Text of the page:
Next Article in Journal
Innovative Experimental Ultrasound and US-Related Techniques Using the Murine Model in Pancreatic Ductal Adenocarcinoma: A Systematic Review
Previous Article in Journal
Efficacy, Safety and Outcomes of the Laparoscopic Management of Cesarean Scar Ectopic Pregnancy as a Single Therapeutic Approach: A Case Series
Previous Article in Special Issue
The Impact of Rhythmic Physical Activity on Mental Health and Quality of Life in Older Adults with and without Cognitive Impairment: A Systematic Review and Meta-Analysis
Font Type:
Arial Georgia Verdana
Font Size:
Aa Aa Aa
Line Spacing:
Column Width:

Public Knowledge about Dementia in Poland—A Survey Study

Alicja Skowronek
Katarzyna Bojkowska-Otrębska
2 and
Beata Łabuz-Roszak
Student Scientific Association at the Department of Neurology, Institute of Medical Sciences, University of Opole, 45-052 Opole, Poland
Clinical Department of Geriatrics, Stobrawskie Medical Center in Kup, 46-082 Kup, Poland
Department of Neurology, St. Jadwiga Provincial Specialist Hospital, Institute of Medical Sciences, University of Opole, 45-052 Opole, Poland
Author to whom correspondence should be addressed.
J. Clin. Med. 2023, 12(24), 7675;
Submission received: 29 October 2023 / Revised: 3 December 2023 / Accepted: 11 December 2023 / Published: 14 December 2023


Background: Based on worldwide estimates, the number of people with dementia will increase significantly in the coming decades. Therefore, knowledge about dementia and its modifiable risk factors plays a crucial role in prevention. Although dementia is still incurable, an early diagnosis might help to slow down its progression and improve the quality of patients’ lives. The aim of the study was to assess public knowledge about dementia and its risk factors in Poland. Methods: The research was conducted in 2022 using a self-constructed questionnaire by applying computer-assisted web interviewing (CAWI). Results: A total of 304 completed surveys were obtained (mean score of 16.95 ± 2.79 points out of 23.6). The scores were significantly higher for people associated with the medical community in comparison to those unrelated to the medical community (18.23 ± 2.61 and 16.15 ± 2.59, respectively; p = 0.0001). A moderate negative correlation was found between the results and the ages of the respondents (R = −0.44; p = 0.001). No statistically significant differences were reported in the results between people involved in providing care to patients with dementia or those who had a patient with dementia in the family and those who were not involved in such care or had no relative with dementia. Conclusions: Knowledge about dementia and its risk factors in Poland is not satisfactory and should be improved. Special attention should be paid to educating the families and caregivers of people with dementia.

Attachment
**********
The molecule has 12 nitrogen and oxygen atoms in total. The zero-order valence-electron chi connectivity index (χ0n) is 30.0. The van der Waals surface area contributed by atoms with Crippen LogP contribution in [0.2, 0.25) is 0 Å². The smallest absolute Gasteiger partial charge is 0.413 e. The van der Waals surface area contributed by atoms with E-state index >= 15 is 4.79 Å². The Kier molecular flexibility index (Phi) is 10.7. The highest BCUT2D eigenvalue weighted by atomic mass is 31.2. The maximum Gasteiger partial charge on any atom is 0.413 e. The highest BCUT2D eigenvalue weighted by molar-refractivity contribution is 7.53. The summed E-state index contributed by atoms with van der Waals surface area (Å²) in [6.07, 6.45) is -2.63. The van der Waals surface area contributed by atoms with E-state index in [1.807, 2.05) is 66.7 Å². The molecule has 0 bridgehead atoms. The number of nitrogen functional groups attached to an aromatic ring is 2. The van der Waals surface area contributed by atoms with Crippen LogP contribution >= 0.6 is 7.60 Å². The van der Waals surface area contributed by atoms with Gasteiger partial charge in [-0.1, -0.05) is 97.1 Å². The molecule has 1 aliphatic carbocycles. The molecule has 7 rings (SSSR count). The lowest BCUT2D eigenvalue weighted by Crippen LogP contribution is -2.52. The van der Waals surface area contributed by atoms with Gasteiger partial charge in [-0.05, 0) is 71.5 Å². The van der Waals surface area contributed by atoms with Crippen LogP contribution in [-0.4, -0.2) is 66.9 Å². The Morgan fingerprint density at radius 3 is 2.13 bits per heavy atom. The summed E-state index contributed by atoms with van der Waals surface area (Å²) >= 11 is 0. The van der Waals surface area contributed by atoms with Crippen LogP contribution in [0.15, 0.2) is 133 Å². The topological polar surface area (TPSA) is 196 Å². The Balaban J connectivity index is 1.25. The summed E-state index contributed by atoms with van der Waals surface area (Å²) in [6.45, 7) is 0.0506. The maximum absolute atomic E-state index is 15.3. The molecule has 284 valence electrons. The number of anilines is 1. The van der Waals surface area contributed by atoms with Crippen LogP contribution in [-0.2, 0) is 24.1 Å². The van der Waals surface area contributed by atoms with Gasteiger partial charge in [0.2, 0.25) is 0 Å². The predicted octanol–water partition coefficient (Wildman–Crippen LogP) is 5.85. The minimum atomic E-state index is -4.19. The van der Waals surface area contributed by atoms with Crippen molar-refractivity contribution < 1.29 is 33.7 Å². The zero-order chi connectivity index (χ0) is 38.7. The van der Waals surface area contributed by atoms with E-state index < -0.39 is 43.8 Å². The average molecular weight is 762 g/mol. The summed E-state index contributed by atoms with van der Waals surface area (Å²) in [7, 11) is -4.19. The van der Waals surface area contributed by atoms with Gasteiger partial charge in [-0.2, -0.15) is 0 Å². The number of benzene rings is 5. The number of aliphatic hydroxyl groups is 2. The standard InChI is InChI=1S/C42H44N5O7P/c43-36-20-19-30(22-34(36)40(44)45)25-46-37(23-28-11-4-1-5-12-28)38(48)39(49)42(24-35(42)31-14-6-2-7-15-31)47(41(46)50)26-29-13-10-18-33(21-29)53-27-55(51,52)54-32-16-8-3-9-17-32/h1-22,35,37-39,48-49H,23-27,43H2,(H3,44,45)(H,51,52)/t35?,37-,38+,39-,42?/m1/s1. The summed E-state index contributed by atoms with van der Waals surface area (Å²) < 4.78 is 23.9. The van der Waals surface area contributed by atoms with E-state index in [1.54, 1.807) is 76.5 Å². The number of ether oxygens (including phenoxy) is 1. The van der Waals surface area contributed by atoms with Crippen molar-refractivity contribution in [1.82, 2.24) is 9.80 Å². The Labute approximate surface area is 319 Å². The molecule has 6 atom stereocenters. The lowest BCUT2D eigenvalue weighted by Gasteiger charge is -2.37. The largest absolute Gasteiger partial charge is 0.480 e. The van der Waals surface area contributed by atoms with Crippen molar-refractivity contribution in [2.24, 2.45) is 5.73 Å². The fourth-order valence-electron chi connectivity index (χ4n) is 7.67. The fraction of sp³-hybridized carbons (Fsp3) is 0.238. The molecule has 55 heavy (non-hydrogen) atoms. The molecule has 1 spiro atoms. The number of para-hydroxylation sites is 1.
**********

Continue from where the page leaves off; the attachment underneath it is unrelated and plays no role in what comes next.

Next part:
1. Introduction

Although dementia is prevalent in the population for those over 60 years old, it is not a natural part of the aging process. Dementia is associated with progressive neurodegeneration and leads to the impairment of memory, speech and other cognitive functions, such as the ability to learn, count and understand and the ability to interpret spatial orientation. In the course of this disease, patients face many emotional disorders, including depression, irritability and agitation. Dementia also causes physical problems, such as balance and gait disorders, leading to falls and injuries, urinary and/or fecal incontinence or eating disorders. As a result, the progressive course of dementia results in a gradual limitation of independent functioning in daily activities and the loss of patient autonomy [1,2,3,4,5,6]. Alzheimer’s disease (AD) is the most common form of dementia that accounts for approximately 60–70% of all cases [6]. Dementia is the most frequent cause of disability and dependence on assistance in elderly populations in developed and developing countries [3,6].
Currently, approximately 55 million people worldwide are affected by dementia, and the number of cases is predicted to increase to 78 million in 2030 and 152 million in 2050 [1]. There were over 525,000 dementia patients in Poland in 2018, which accounted for 1.38% of the Polish population. Despite the decreasing overall population in Poland, it is expected that the number of patients suffering from dementia will exceed one million in 2050 (3.23% of the population). The main reasons for this trend are the demographic changes in Poland and the estimation that the number of people over 70 years in Polish society will double between 2018 and 2050 [7].
In 2019, dementia syndromes were the seventh most common cause of death due to non-communicable diseases worldwide [3]. Recent studies on the occurrence of dementia in various parts of the world have found that in highly developed countries, the number of age-related diseases is decreasing due to changes in health care, common access to education and lifestyle changes [8,9,10,11], while the number of cases related to obesity, diabetes and low physical activity is increasing [11,12,13]. In 2020, the Lancet Commission identified 12 modifiable risk factors of dementia that, altogether, could be responsible for up to 40% of all cases of dementia worldwide. These modifiable risk factors are as follows: low level of education, hypertension, hearing impairment not corrected with hearing aids, smoking, obesity, depression, physical inactivity, diabetes, limited social contacts, excessive alcohol consumption, intracranial injuries and air pollution. Changes in the above factors could potentially prevent or slow down the development of the disease. Although there are no clear data on the impact of diet on the development of neurodegenerative diseases, the World Health Organization (WHO) recommends the use of the Mediterranean diet [14]. Additionally, there are reports about the protective effect of vitamin D [15].